With reference to these continuing challenges and other areas such as business incorporation, protecting minority investors, trading across border, and getting credit, these are challenges that the Government of Ethiopia is now taking into consideration. It is making a real effort to tackle obstacles in these areas.


In fact, Ethiopia’s persistent double-digit economic growth of the last couple of decades has already brought about significant progress in several key areas of business regulation. In fact many international financial institutions now predict it will become the third largest economy in the continent in three to four years time. It has certainly reached a stage where it can comfortably manage multiple major projects such as the Grand Ethiopian Renaissance Dam, Bole International Airport expansion, building of an oil pipeline to Djibouti and the construction of 5060 kms of railway line.    


The Acting World Bank Country Manager for Ethiopia, Qaiser Khan, noted that Ethiopia had made progress in several key areas of business regulation in the past decade. He also pointed out that the regulatory burdens of cost, procedures and paid in minimum capital requirements were higher than the regional average. This underlined that there is still work to be done. In the last decade Ethiopia has implemented a total of seven reforms to ease business regulations, and this is a slower pace than the regional average; in the past year there have been no changes.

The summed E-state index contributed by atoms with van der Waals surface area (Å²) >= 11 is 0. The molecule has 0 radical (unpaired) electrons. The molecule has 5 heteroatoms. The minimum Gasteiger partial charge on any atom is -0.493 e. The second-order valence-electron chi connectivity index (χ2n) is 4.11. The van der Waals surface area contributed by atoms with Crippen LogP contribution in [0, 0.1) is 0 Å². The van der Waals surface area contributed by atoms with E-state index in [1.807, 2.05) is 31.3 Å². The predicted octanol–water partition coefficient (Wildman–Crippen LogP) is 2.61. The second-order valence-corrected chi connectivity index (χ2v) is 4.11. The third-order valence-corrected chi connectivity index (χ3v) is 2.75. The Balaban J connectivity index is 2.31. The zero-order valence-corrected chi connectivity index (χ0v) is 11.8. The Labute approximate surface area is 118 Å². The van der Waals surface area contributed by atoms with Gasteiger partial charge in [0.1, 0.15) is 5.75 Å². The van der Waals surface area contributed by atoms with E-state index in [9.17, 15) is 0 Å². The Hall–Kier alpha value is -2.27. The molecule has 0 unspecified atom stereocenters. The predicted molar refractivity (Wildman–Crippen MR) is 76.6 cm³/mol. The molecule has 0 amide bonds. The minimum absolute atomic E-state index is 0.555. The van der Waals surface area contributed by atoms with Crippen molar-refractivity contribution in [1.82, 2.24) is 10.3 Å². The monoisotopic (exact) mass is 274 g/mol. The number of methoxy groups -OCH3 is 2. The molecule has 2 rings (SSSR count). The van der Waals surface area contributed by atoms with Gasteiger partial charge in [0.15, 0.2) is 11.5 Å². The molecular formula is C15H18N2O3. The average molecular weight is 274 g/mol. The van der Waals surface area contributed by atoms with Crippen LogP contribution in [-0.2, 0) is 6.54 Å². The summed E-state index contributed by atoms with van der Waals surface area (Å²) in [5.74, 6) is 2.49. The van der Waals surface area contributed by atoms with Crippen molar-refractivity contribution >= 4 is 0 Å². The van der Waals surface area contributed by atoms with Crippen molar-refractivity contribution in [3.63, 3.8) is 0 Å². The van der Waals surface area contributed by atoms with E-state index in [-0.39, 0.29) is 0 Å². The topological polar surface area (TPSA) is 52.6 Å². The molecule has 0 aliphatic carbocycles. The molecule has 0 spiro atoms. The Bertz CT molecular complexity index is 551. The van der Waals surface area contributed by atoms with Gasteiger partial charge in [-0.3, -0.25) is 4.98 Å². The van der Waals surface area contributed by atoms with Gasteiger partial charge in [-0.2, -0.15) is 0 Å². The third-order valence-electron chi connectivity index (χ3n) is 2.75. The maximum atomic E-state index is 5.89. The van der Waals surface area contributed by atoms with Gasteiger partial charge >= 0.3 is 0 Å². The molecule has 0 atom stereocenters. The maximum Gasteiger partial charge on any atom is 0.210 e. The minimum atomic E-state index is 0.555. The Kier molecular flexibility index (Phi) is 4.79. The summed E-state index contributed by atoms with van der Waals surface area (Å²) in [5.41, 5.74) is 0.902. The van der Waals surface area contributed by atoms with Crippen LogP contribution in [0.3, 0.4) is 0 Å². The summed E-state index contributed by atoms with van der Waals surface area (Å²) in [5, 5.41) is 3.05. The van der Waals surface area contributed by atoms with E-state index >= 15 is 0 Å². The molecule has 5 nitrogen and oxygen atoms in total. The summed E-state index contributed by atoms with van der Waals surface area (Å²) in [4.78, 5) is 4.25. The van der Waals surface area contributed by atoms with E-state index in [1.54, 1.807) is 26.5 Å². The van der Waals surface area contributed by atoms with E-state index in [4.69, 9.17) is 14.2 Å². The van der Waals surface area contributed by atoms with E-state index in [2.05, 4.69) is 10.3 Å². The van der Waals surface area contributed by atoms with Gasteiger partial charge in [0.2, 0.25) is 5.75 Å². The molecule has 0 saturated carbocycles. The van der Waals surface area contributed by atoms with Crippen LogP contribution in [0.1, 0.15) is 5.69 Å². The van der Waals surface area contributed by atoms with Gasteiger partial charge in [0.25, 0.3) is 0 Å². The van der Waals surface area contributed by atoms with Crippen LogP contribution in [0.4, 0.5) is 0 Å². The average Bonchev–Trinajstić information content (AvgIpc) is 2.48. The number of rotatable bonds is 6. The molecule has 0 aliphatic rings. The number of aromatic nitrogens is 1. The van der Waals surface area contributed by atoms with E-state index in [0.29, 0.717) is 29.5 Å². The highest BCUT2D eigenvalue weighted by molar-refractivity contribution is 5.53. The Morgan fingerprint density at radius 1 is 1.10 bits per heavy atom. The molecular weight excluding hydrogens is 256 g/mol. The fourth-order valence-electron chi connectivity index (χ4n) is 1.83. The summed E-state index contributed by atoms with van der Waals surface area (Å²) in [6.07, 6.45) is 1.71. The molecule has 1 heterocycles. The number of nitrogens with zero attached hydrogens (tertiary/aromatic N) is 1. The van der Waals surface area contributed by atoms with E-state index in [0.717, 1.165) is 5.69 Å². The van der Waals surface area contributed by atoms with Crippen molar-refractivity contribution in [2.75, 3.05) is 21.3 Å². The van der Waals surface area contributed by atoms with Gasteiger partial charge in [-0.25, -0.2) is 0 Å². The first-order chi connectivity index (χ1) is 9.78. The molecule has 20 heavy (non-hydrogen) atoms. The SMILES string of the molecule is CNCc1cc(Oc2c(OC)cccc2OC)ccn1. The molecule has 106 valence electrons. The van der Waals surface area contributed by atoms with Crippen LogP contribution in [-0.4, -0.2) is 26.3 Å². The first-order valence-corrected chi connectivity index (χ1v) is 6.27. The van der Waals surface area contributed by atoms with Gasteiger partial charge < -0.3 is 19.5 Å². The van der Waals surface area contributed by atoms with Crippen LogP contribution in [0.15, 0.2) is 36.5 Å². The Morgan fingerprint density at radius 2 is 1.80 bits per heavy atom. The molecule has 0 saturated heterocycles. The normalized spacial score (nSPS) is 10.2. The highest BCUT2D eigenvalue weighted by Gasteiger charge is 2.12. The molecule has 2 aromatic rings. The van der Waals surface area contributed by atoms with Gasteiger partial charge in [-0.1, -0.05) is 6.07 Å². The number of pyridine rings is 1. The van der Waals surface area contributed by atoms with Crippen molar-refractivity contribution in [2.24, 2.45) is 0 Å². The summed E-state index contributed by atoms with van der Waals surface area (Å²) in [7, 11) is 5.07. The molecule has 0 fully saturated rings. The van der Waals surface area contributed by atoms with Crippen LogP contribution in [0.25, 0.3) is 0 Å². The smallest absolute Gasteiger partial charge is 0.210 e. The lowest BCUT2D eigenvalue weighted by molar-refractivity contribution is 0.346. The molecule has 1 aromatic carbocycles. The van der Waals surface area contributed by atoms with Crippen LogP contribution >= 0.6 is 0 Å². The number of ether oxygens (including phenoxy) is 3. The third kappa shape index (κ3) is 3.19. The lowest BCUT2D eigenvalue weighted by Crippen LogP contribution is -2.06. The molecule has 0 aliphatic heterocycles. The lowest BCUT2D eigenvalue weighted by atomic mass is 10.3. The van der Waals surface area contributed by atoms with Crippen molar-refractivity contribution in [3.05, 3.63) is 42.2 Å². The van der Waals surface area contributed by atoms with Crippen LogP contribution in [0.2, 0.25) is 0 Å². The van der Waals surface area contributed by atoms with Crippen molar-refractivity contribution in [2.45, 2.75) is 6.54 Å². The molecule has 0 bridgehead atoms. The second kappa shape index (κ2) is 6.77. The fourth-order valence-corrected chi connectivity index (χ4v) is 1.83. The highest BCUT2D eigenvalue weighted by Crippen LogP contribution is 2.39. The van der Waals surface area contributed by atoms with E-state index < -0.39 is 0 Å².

World Energy Council Executive Assembly and Summit in Addis Ababa


The World Energy Council Executive Assembly and World Energy Leaders Summit took place in Addis Ababa during the week of October 26 to 30. Organized by the World Energy Council and Ethiopia’s Ministry of Water, Irrigation and Electricity, the Summit was attended by Ministers and senior government energy officials from across Africa and more widely, as well as hundreds of energy company executives and energy sector pioneers. The Assembly’s governance meetings and the Executive Assembly plenary were held during the first part of the week. The Executive Assembly included round table committee as well as global and regional discussions. The aim was to bring national and sectoral developments of the energy sector into the framework of regional integrations and global experience sharing and partnerships. One session on Tuesday morning praised countries that are pioneering the advance of the energy sector in various areas and commended Ethiopia in Africa for its clean energy commitments and its energy infrastructure integration accomplishment. The session also discussed best experiences in renewable energy development including, solar, hydro, wind and low-carbon-economy approaches. The Future Energy Leaders’ Summit took place on Wednesday (October 28). This was followed by an Energy Summit open to all delegates and a private World Energy Leaders’ Summit for CEOs. An African Ministerial meeting was held on Friday.